Embroiled in litigation against Microsoft, Barnes & Noble is now asking trustbusters to investigate Microsoft's strategy of eking licensing fees from device makers that use Android.
Barnes & Noble is asking the U.S. Department of Justice to investigate Microsoft's patent-licensing tactics, accusing the software giant of trying to thwart competition with flimsy infringement claims.
"Microsoft is attempting to raise its rivals' costs in order to drive out competition and deter innovation in mobile devices," Barnes & Noble lawyer Peter T. Barbur wrote in an October 17 letter to Gene I. Kimmelman, the chief counsel for competition policy in the Justice Department's antitrust division. "Microsoft's conduct poses serious antitrust concerns and warrants further exploration by the Department of Justice."
Barnes & Noble's Nook e-readers run on Google's Android mobile operating system, which has been under attack from Microsoft patent lawyers. Microsoft has convinced several device makers--including HTC, Wistron, and Compal--to pay it licensing fees for every device they sell that uses Android. (Separately, HTC is involved in a patent battle involving its Android devices with Apple.)
Barnes & Noble refused to pay the fee, leading Microsoft to sue it in March, accusing the bookseller of patent infringement. In its response a month later, Barnes & Noble countered that Microsoft was misusing patent law to slow down rivals.
In the letter to Kimmelman, first reported by Bloomberg today, Barnes & Noble is asking regulators to probe the company's tactics.
"Microsoft is embarking on a campaign of asserting trivial and outmoded patents against manufacturers of Android devices," Barbur wrote.
The letter is part of the litigation between the two companies before the U.S. International Trade Commission.
Late in the day, Microsoft issued a statement, after initially declining to comment on the newly released exhibits.
"All modern operating systems include many patented technologies," the company said in its statement. "Microsoft has taken licenses to patents for Windows and we make our patents available on reasonable terms for other operating systems, like Android. We would be pleased to extend a license to Barnes & Noble."
Several exhibits released as part of the litigation paint a picture of increased hostility between the companies, which partnered on electronic-book technology a decade ago.
Another letter, from Barnes & Noble's general counsel, Eugene V. DeFelice, to James J. Tierney, chief of the Networks and Technology Enforcement Section in the Justice Department's Antitrust Division, details Microsoft's method of pushing for a patent-licensing deal. DeFelice wrote that Microsoft accused Barnes & Noble of infringing on six patents at a July 2010 meeting.
"When Barnes & Noble asked Microsoft for more detailed information related to these patents, Microsoft refused, claiming that the information was confidential and could not be shared, unless Barnes & Noble first executed a nondisclosure agreement," DeFelice wrote.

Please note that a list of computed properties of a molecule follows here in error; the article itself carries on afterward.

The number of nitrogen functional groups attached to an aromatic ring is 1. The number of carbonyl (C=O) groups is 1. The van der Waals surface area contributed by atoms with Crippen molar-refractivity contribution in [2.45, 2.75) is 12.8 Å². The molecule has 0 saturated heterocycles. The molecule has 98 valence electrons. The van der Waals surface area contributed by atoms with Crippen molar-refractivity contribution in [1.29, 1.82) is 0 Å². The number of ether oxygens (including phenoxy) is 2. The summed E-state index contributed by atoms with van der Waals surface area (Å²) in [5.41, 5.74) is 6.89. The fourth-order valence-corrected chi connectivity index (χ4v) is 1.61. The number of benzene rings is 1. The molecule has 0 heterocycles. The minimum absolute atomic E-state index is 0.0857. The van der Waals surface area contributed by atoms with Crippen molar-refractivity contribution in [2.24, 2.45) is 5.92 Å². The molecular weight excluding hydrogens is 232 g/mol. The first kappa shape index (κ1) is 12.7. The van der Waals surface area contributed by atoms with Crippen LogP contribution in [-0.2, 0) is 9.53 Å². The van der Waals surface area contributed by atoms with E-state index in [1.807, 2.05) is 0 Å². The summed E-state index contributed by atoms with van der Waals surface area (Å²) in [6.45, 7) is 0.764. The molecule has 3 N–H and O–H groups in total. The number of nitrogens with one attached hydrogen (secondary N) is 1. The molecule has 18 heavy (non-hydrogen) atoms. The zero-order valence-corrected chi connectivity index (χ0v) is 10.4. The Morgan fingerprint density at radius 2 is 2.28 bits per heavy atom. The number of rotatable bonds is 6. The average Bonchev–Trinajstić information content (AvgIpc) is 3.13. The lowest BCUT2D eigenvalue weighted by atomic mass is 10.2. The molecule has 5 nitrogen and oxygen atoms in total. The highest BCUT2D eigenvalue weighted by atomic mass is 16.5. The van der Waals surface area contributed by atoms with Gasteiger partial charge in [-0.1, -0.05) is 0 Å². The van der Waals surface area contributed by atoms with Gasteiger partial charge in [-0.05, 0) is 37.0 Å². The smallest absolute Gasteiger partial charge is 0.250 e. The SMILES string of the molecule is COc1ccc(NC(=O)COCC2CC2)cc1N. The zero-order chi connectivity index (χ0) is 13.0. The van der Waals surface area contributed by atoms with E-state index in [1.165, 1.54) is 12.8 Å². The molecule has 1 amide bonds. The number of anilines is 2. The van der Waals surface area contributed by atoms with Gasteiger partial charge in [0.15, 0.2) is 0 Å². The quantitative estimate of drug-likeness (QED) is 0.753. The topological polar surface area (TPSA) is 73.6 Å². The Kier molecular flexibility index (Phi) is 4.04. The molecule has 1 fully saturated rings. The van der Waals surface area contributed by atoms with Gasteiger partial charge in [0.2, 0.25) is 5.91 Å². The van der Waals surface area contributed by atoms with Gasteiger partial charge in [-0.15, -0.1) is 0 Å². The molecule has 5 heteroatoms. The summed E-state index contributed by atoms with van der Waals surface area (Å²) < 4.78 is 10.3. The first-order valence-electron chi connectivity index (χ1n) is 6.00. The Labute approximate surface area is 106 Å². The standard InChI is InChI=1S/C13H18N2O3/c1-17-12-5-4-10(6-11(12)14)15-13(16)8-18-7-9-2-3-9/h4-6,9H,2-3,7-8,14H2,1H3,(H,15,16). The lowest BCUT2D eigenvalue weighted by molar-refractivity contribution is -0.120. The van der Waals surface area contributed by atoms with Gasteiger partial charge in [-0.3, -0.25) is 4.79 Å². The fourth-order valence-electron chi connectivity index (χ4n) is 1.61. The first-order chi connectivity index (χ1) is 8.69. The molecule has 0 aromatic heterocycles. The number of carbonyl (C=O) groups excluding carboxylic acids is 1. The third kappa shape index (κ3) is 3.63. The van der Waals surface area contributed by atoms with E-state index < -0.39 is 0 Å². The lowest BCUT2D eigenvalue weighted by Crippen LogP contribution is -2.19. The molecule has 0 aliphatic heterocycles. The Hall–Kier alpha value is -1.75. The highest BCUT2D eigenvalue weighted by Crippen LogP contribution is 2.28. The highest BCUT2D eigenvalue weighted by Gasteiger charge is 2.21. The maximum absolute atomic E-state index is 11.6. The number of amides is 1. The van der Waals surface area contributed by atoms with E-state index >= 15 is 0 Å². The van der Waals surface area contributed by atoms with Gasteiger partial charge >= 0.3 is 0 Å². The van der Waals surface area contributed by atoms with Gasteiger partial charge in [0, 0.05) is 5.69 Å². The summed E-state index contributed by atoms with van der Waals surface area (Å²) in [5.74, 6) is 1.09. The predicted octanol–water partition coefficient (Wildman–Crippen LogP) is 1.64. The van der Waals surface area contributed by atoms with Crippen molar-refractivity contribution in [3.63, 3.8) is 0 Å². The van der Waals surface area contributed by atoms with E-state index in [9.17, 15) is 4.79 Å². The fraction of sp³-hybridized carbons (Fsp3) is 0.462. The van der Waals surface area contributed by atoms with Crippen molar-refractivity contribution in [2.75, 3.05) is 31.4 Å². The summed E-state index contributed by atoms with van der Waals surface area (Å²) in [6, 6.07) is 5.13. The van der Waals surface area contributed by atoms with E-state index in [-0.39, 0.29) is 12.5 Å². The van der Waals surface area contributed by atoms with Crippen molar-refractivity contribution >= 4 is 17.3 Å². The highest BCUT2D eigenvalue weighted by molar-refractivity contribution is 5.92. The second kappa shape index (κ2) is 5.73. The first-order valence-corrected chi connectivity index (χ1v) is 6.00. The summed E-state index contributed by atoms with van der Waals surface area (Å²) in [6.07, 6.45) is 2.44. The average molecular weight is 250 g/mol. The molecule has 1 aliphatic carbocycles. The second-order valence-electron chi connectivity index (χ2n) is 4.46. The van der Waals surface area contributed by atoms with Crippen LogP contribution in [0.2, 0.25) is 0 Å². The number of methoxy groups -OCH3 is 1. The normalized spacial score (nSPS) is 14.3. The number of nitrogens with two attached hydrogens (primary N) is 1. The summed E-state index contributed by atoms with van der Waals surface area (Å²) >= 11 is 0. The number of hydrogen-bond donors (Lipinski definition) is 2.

Barnes & Noble declined because, DeFelice wrote, the patents and the Nook are both public. Five months later, the companies met again, and this time, Barnes & Noble agreed to a "very narrow" nondisclosure agreement limited to discussions about "claim charts" Microsoft produced at this single meeting in order to "move the process forward."
A month later, according to DeFelice's note, Microsoft proposed a license that would cover Barnes & Noble's use of Android in existing e-book devices. But the deal was structured in a way that would have given Microsoft's patents dominance over others in Android, limiting or even eliminating Barnes & Noble's ability to upgrade the Nook, DeFelice wrote. He encouraged the Justice Department to subpoena a copy of the proposed licensing agreement and resist claims by Microsoft that the proposed deal is proprietary.
"Microsoft's assertion of confidentiality is simply a means to cloak its oppressive and anticompetitive licensing proposal, and is another element in Microsoft's larger scheme to restrict competition in the mobile operating systems market," DeFelice wrote.
The Barnes & Noble lawyer did spell out the fees that Microsoft was seeking for the patent licenses. But the company redacted those numbers in the documents released publicly. (In a separate exhibit, a PowerPoint presentation laying out its claims, Barnes & Noble cites "news reports" that Microsoft asked Samsung to pay $15 for every Android handset it sells.)
"It is Barnes & Noble's understanding that these licensing fees that Microsoft demands for use of the Android (operating system) are the same, or higher, than the licensing fees that Microsoft charges for its own Windows Phone 7--despite the fact that Microsoft only claims ownership of only trivial and nonessential design elements in Android-based devices, as opposed to an entire operating system," DeFelice wrote.
When Microsoft filed its suit, it alleged violation of only one of the six patents it originally claimed upon which Barnes & Noble infringed, DeFelice wrote. It added four other patents that were never discussed between the companies, he wrote. And he added that none of the features that are allegedly covered by patents drive consumer demand for the Nook.
DeFelice also complained to Tierney about the acquisition of Novell patents this spring by a consortium that includes Microsoft. He argued that it would help the software giant "monopolize the mobile operating systems market, and suppress competition by Android and other open-source operating systems" by giving it patents that it could use to demand "oppressive" licensing terms.
Updated at 1:45 p.m. PT with more details and analysis.
Updated at 4:38 p.m. PT with Microsoft comment.